This Mississippi 15-Week Abortion Ban Update Is Good News For Pro-Choice Activists (For Now)

One day after a Republican governor signed the nation's most restrictive abortion ban into law, a federal judge temporarily blocked Mississippi's 15-week abortion ban. U.S. District Judge Carlton Reeves granted a temporary restraining order after Mississippi's only abortion clinic argued the new law would prevent a patient from getting an abortion scheduled for Tuesday afternoon, the Associated Press reports. The ban went into effect immediately when Gov. Phil Bryant signed it Monday, and it was blocked by the court less than 24 hours later.

Reeves heard arguments from the Jackson Women’s Health Organization and the state Tuesday morning, where Special Assistant Attorney General Paul Barnes said the state's goal is to protect "unborn life." The judge ultimately sided with Mississippi's only abortion clinic, however. The clinic's attorney, Rob McDuff, told the court that a woman who is at least 15 weeks pregnant was supposed to have an abortion at Jackson Women’s Health Organization that same day.

Bryant has previously said he wants "to end abortions in Mississippi," and championed the 15-week ban from the beginning. "I was proud to sign House Bill 1510 this afternoon," the governor tweeted Monday. "I am committed to making Mississippi the safest place in America for an unborn child, and this bill will help us achieve that goal."

Pro-choice advocates believe the 15-week ban is unconstitutional because it blocks abortion access before a fetus is viable outside the womb. The Supreme Court's Roe v. Wade decision prohibited states from preventing women from having abortions before viability. SCOTUS' opinion states that viability is "usually placed at about seven months (28 weeks) but may occur earlier, even at 24 weeks."

Abortion is a safe medical procedure and it is a critical part of the broad spectrum of reproductive health care that a woman may use in her lifetime,” said Felicia Brown-Williams, Mississippi state director for Planned Parenthood Southeast Advocates, in a statement when the bill was approved by the state House earlier this month. She added:

“This ban is not only unconstitutional — it endangers women’s health care across our state. If legislators truly cared about women’s health, they would be focused on ways to improve access to health care for women, not restrict it.”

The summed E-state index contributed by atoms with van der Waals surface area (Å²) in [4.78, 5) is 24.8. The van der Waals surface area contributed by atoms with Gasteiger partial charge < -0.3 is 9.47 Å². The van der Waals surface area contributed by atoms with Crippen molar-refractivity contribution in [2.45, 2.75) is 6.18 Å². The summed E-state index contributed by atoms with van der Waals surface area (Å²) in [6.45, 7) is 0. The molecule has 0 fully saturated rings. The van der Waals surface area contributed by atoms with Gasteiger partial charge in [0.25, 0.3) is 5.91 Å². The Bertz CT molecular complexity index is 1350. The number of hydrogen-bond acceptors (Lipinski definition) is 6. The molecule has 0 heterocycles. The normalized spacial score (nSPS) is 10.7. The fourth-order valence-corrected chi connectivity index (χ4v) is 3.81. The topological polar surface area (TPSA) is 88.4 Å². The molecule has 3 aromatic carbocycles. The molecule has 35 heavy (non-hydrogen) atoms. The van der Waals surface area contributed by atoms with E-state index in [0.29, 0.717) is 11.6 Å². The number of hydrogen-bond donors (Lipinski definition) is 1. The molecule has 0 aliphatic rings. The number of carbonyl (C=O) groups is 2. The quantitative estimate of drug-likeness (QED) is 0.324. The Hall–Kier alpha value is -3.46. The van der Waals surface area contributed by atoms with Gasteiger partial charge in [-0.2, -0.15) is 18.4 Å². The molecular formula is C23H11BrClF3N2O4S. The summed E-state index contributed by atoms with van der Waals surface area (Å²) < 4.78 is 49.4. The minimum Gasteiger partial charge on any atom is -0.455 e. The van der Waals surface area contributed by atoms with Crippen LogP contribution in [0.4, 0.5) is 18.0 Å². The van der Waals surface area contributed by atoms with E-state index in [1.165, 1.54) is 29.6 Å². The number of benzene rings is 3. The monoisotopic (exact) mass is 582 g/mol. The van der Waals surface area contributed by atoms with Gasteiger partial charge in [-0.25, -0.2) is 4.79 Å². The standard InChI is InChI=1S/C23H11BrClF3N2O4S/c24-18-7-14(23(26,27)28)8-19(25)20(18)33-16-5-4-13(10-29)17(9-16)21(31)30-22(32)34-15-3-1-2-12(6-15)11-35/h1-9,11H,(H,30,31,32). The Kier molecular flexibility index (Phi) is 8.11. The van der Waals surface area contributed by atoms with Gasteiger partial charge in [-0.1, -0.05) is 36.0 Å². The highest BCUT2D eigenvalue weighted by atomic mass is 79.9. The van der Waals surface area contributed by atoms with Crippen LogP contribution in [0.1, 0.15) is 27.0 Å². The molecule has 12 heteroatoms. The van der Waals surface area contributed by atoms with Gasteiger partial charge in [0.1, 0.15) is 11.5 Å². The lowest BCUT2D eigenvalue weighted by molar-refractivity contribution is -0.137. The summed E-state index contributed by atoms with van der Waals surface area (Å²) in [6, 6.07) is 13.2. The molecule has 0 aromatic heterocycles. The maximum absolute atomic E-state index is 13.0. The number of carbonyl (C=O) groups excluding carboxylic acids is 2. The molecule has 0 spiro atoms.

Diane Derzis, the owner of Mississippi's sole abortion clinic, warned that Jackson Women’s Health Organization was willing to sue the state if the bill passed, since it would be forced to refer women at or past the 15-week mark to out-of-state clinics. Derzis predicted the bill would become law, telling The Clarion-Ledger, "Bryant has never seen an abortion bill he didn't like." She didn't waste any time following through on her promise.

The Center for Reproductive Rights also announced Monday that it had already filed a lawsuit challenging the law. “Politicians are not above the rule of law, and we are confident this dangerous bill will be struck down like every similar attempt before it," said Nancy Northup, president and CEO of the Center for Reproductive Rights, in a statement. As the organization's statement noted, courts have previously struck down laws banning abortion before viability in Arizona, Arkansas, and North Dakota.

Currently, 24 states prohibit abortions at a certain number of weeks, with the majority prohibiting abortions 20 weeks after fertilization. Mississippi's 15-week ban is the earliest in the nation.

Although the temporary restraining order is good news for the clinic, it's just that: temporary. The forthcoming legal battle will cost both the clinic and the state's taxpayers while the court determines whether or not Mississippi's 15-week ban is constitutional. In the meantime, though, Jackson Women’s Health Organization can continue performing abortions past 15 weeks of pregnancy.